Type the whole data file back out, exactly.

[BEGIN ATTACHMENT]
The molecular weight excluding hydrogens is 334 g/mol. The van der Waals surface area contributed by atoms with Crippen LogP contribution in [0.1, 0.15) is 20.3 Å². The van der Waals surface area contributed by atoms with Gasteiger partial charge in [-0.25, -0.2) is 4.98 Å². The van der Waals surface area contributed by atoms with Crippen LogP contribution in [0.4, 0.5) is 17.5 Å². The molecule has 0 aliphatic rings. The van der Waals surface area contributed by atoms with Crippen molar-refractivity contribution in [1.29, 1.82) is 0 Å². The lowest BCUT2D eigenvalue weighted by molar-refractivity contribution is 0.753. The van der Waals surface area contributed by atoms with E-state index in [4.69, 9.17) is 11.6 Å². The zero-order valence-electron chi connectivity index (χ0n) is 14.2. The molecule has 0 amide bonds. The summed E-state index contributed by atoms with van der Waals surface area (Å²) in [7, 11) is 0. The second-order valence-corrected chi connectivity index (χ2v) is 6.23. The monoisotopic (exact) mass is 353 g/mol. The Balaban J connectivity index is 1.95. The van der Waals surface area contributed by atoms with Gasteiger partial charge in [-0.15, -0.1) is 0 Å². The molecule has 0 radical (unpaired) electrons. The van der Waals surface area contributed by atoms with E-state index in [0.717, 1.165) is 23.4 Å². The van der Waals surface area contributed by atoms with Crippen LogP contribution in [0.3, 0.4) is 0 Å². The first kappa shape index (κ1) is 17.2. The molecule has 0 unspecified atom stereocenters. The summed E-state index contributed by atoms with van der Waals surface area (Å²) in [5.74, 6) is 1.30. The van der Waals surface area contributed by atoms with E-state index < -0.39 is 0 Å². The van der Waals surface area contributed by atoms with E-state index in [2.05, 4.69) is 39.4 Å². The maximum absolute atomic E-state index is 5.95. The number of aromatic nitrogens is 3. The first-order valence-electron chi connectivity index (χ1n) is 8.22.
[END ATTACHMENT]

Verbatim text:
The molecular weight excluding hydrogens is 334 g/mol. The van der Waals surface area contributed by atoms with Crippen LogP contribution in [0.1, 0.15) is 20.3 Å². The van der Waals surface area contributed by atoms with Gasteiger partial charge in [-0.25, -0.2) is 4.98 Å². The van der Waals surface area contributed by atoms with Crippen LogP contribution in [0.4, 0.5) is 17.5 Å². The molecule has 0 aliphatic rings. The van der Waals surface area contributed by atoms with Crippen molar-refractivity contribution in [1.29, 1.82) is 0 Å². The lowest BCUT2D eigenvalue weighted by molar-refractivity contribution is 0.753. The van der Waals surface area contributed by atoms with E-state index in [4.69, 9.17) is 11.6 Å². The zero-order valence-electron chi connectivity index (χ0n) is 14.2. The molecule has 0 amide bonds. The summed E-state index contributed by atoms with van der Waals surface area (Å²) in [7, 11) is 0. The second-order valence-corrected chi connectivity index (χ2v) is 6.23. The monoisotopic (exact) mass is 353 g/mol. The Balaban J connectivity index is 1.95. The van der Waals surface area contributed by atoms with Gasteiger partial charge in [-0.15, -0.1) is 0 Å². The molecule has 0 radical (unpaired) electrons. The van der Waals surface area contributed by atoms with E-state index in [0.717, 1.165) is 23.4 Å². The van der Waals surface area contributed by atoms with Crippen LogP contribution in [0.3, 0.4) is 0 Å². The first kappa shape index (κ1) is 17.2. The molecule has 0 unspecified atom stereocenters. The summed E-state index contributed by atoms with van der Waals surface area (Å²) in [5.74, 6) is 1.30. The van der Waals surface area contributed by atoms with E-state index < -0.39 is 0 Å². The van der Waals surface area contributed by atoms with E-state index in [2.05, 4.69) is 39.4 Å². The maximum absolute atomic E-state index is 5.95. The number of aromatic nitrogens is 3. The first-order valence-electron chi connectivity index (χ1n) is 8.22.